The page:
And the Bible isn’t much help. Finding the right words in the Bible is just as fraught. For every Micah 6:8, Amos 5:11, and Luke 4:16-21 there’s a Genesis 19, a Romans 1, a 1 Timothy 2:12. It doesn’t really matter what scripture says because we each wear our ideological safety vests and have our hermeneutical escape hatches to employ in a pinch.

The Bible is words. And lest we forget, these are words wielded by the victors of history. We do not find in scripture words from the Canaanites’ perspective or those who stood for tradition against Paul’s call for inclusion of the Gentiles in Acts 15. We don’t get King Saul’s side of the story. The wordiness I find in scripture provides me with hope, with resources for enunciating the truth I desperately need. But it is that same wordiness that gives me pause, that confounds my speaking.

Where do we find words? Do we even believe in the power of words anymore? When words can be twisted and mutilated to spew venom, incite fear and violence, and demonize those different from us, are there words?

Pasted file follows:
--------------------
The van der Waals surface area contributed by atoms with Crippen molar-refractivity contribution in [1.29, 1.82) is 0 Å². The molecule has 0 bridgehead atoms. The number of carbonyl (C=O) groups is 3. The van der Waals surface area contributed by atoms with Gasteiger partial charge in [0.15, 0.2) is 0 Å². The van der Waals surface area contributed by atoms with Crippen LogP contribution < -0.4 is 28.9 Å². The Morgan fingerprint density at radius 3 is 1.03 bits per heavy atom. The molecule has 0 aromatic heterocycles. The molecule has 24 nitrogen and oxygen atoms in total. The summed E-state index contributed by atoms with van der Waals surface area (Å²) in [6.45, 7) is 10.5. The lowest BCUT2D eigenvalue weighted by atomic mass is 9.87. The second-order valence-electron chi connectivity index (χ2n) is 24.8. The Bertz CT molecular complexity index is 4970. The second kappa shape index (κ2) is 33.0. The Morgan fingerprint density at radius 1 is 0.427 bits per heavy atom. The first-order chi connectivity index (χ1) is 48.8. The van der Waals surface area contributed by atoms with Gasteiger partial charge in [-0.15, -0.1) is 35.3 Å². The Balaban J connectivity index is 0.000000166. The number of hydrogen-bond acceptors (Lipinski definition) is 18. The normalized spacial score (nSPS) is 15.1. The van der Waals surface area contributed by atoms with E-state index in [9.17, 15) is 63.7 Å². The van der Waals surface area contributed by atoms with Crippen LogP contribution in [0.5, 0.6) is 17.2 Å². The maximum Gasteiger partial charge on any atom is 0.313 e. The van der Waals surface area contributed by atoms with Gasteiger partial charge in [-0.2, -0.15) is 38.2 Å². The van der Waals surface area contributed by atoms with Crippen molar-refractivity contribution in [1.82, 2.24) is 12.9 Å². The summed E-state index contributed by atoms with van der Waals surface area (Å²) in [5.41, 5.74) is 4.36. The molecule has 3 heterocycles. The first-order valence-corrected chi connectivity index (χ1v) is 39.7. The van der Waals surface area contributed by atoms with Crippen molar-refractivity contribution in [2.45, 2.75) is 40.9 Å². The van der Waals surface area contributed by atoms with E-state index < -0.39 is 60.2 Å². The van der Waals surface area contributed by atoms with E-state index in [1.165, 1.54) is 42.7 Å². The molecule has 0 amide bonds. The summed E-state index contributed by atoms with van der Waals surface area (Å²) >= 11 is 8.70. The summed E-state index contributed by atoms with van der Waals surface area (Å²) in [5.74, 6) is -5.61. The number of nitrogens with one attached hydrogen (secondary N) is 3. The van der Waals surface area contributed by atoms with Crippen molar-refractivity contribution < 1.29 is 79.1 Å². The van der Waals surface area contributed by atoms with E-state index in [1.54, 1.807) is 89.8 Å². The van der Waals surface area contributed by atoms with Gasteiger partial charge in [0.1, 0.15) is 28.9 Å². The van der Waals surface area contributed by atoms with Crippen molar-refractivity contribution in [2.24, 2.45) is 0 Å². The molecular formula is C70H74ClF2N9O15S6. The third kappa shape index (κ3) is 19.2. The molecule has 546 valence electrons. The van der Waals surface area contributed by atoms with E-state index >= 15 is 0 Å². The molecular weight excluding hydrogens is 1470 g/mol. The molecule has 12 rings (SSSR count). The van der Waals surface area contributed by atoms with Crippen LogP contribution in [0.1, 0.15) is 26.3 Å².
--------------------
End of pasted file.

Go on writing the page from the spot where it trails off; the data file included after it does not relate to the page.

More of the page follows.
I’m reminded of that incident in John 8 when the religious authorities bring before Jesus a woman caught in the act of adultery, for which the punishment was death by stoning. John tells us that they brought this case to Jesus to trap him rhetorically. Instead of responding, Jesus begins to write in the sand. Finally, he says, “Let the sinless one among you throw the first stone.”

Why does Jesus write in the ground? What does he write? The history of interpretation on this text is vast and varied. These questions concern me less than what the act of Jesus’ writing in the sand teaches me about finding the words to respond to injustices today.